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Reactions to electronic nicotine delivery system (ENDS) prevention messages: results from qualitative research used to inform FDA’s first youth ENDS prevention campaign
  1. Maria L Roditis1,
  2. Atanaska Dineva1,
  3. Alexandria Smith1,
  4. Matthew Walker1,
  5. Janine Delahanty1,
  6. Emily D'lorio1,
  7. Kristen D Holtz2
  1. 1Office of Health Communication and Education, Center for Tobacco Products, US Food and Drug Administration, Silver Spring, Maryland, USA
  2. 2KDH Research and Communication, Atlanta, Georgia, USA
  1. Correspondence to Dr Maria L Roditis, Office of Health Communication and Education, Center for Tobacco Products, US Food and Drug Administration, Silver Spring, MD 20903, USA; maria.roditis{at}


Background Youth e-cigarette use is a major public health concern. Large-scale tobacco prevention campaigns are a proven strategy to prevent tobacco use. There is a gap in understanding what types of e-cigarette prevention messages might be most effective. This study addresses this gap by reporting youth reactions to health messages aimed at preventing e-cigarette use.

Methods In 2018, twenty-four focus groups, with 159 teens (12–17) at risk for or experimenting with e-cigarettes were conducted in four cities across the USA. During focus groups, youth responded to creative concepts dealing with (1) the addictive nature of e-cigarettes, (2) the fact that e-cigarettes come in flavours, which may encourage youth initiation, and nicotine which may lead to addiction, or (3) that youth who use e-cigarettes are more likely to use cigarettes. Youth also gave feedback to specific facts about harmful and potentially harmful chemicals in e-cigarettes. Transcripts were analysed using thematic analysis.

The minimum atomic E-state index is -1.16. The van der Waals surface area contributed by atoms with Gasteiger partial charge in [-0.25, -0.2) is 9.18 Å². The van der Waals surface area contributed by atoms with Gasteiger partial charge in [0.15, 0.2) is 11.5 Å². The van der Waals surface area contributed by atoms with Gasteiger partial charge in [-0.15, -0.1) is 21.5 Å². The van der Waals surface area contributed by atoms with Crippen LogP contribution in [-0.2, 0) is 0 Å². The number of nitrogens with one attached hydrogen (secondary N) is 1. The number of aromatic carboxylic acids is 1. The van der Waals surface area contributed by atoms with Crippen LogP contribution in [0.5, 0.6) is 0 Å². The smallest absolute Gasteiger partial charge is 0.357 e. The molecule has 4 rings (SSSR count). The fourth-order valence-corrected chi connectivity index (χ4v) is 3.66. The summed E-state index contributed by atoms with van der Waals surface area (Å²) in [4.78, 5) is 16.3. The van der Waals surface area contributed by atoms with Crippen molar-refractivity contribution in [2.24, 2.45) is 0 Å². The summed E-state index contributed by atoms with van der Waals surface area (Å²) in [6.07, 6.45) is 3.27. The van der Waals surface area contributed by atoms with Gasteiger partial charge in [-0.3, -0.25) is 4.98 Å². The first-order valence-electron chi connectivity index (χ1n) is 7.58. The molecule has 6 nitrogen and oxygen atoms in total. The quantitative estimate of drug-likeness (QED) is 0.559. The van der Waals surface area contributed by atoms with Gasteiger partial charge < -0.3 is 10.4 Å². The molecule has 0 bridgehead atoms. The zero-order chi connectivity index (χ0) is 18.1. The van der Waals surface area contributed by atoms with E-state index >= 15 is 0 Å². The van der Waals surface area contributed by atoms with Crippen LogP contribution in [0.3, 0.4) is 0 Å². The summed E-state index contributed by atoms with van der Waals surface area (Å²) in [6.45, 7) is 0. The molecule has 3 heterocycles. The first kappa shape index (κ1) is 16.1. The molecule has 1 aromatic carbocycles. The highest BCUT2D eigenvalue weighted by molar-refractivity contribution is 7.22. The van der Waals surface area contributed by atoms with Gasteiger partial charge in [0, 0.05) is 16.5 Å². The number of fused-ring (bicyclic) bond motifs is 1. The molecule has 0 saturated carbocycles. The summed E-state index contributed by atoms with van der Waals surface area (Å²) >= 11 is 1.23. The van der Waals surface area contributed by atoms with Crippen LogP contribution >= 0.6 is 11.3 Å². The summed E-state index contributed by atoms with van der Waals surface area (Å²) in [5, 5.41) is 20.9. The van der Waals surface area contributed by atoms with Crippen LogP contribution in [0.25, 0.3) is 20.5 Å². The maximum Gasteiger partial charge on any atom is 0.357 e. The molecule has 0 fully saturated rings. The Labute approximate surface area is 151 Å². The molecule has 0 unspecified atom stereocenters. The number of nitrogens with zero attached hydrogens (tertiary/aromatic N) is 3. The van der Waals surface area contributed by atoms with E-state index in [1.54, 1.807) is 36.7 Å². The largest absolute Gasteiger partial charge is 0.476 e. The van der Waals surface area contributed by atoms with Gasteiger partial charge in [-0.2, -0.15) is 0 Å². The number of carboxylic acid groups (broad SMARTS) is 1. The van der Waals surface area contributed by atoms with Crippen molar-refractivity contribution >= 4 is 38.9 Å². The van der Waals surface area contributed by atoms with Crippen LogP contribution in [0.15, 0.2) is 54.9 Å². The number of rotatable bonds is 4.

Results Messages focusing on addiction alone did not resonate with participants. While youth found the idea that e-cigarettes may contain nicotine and can be addictive believable, with many describing personal experiences of addiction, they questioned how bad this really was, comparing addiction to e-cigarettes to things like being addicted to food. Participants wanted more information about negative consequences of vaping. Concepts paired with strong health effects messages resonated with participants.

Conclusion These focus groups clarified which e-cigarette prevention messages might be most persuasive to teens. Youth in this study responded favourably to messages stating specific health consequences of e-cigarette use.

  • advertising and promotion
  • prevention
  • priority/special populations

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  • Contributors All authors helped in the conceptualisation, writing and editing of the paper. MLR, AD and AS did the analysis of the results. MLR led the writing of the manuscript.

  • Funding The authors have not declared a specific grant for this research from any funding agency in the public, commercial or not-for-profit sectors.

  • Disclaimer This publication represents the views of the author(s) and does not represent FDA/CTP position or policy.

  • Competing interests None declared.

  • Patient consent for publication Not required.

  • Ethics approval The FDA IRB reviewed and approved the protocol for this study (ID No 17-083CTP).

  • Provenance and peer review Not commissioned; externally peer reviewed.

  • Data availability statement Data are available upon reasonable request.

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